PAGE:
Oh, you fox: February is the month for love
Associated Press file photo
February is the month where love is in the air.
However, I’m not talking about the kind that involves a dinner out, roses and chocolates (one of the annual mating rituals of homo sapiens), but one of the variety that involves a lot of yipping and yapping. Listen closely this month for lots of high-pitched canine vocalization, because February is the mating season for the fox.
The fox is a member of the dog, or canid, family. However, unlike other canids such as wolves and coyotes, the fox exists primarily in monogamous pairs and family units, rather than packs. It may be “love,” but more likely it is thought that single male and female foxes have overlapping territories. During mating season, the male can be seen following the female closely everywhere she goes. Vocalizations are at their highest, and fights can break out if more than one male is competing within a female’s territory.
At the end of the winter, the female finds a suitable den where she can prepare to give birth. She usually gives birth to four or five blind and deaf cubs, which don’t leave the den for the first few weeks. For the entire time the female is confined to the den, the male’s role is to bring food for first the mother, and then the growing cubs. When the female finishes lactating in early summer and abandons the den, both parents share feeding responsibilities, tapering off so the juveniles can learn to forage for themselves.
In the autumn the cubs are full-grown, and most that survive literally get kicked out of the nest, or in this case the territories. Fighting may increase during this dispersal season, where food is not abundant enough to support the entire family. After dispersal, mom and dad are usually left within the original territory to start the cycle over again.
Foxes mark their territory with scent. Urine is usually used to mark their home range, while urine and feces can be used to mark a specific state, such as when females are fertile. These signs are often placed in conspicuous spots, like paths, trails or even food remains. Foxes have scent glands on their tail, feet and faces that they can rub on things, in addition to using their saliva.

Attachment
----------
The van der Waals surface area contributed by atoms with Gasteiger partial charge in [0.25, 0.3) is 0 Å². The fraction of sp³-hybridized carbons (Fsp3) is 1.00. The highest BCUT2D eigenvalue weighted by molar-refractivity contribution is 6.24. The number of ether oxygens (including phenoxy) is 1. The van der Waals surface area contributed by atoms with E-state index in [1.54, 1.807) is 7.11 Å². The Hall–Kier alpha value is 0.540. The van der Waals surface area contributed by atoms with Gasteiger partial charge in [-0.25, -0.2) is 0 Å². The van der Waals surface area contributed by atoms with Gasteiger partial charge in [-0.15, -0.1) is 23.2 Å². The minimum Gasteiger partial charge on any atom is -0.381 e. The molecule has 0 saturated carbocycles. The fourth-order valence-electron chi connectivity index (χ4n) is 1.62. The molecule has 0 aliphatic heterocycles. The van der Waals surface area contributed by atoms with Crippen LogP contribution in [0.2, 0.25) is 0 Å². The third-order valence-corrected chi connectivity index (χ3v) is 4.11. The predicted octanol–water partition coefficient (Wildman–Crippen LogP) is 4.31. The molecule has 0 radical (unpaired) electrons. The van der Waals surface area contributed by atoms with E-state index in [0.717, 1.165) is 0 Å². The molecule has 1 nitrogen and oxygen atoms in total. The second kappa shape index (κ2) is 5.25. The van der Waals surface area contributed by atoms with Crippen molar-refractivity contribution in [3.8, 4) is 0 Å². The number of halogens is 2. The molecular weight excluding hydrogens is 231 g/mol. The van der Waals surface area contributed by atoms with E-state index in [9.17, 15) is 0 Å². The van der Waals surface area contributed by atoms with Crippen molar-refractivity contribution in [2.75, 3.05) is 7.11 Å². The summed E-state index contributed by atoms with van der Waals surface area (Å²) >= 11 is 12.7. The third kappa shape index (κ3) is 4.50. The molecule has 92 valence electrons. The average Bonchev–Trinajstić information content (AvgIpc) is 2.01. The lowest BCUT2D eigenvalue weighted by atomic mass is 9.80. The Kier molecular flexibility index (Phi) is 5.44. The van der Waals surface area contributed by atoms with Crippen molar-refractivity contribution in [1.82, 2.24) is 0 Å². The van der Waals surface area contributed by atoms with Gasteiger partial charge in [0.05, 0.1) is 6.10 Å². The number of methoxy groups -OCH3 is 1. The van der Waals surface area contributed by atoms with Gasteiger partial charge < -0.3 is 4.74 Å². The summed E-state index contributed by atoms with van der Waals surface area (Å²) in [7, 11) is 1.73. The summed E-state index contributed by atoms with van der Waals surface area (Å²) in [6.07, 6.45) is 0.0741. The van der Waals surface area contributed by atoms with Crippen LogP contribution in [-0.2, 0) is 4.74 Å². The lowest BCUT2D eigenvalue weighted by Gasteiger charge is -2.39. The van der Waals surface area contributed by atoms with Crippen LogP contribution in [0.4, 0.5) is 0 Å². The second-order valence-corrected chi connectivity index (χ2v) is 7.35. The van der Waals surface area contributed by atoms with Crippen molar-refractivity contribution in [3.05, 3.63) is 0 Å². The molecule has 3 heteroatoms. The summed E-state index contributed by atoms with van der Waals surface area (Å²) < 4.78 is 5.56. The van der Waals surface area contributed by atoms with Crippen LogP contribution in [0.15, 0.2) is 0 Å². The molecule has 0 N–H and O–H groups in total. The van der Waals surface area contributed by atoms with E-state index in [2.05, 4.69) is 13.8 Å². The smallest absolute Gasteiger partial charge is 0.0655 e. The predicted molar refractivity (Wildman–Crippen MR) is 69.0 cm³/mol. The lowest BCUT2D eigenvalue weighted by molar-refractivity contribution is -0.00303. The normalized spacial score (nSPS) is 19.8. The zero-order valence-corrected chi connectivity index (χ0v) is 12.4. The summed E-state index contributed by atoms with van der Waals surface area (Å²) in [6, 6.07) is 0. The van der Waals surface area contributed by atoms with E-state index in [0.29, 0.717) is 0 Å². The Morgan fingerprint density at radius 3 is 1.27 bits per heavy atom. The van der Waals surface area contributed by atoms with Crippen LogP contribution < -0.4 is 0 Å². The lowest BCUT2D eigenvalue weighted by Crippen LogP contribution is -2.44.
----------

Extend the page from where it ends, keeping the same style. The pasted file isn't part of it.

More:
Colorado is home to four species of foxes. However, the smaller kit fox and the swift fox are fairly rare and live mostly on Colorado’s eastern plains. The types of foxes found around this part of Colorado are the red fox and the gray fox. Both are extremely adaptable, eating bugs, berries, reptiles, eggs and small mammals. Rodents are often preferred, and the cubs learn at an early age to become adept at killing live prey through a pouncing method. Foxes are solitary, rather than pack hunters. But, however adaptive and wily foxes may be, they often have a short life span. Though they can live up to 14 years in the wild, they rarely live more than two years because of hunting, road accidents and disease.
So, I suppose a fox must live life to its fullest. Although most of us would prefer a candlelit dinner to a good scent-gland rubbing, all of those Valentine’s Day celebrants out there share an annual February ritual with the love-struck fox.
firstname.lastname@example.org or 382-9244. Sally Shuffield is executive director of Durango Nature Studies.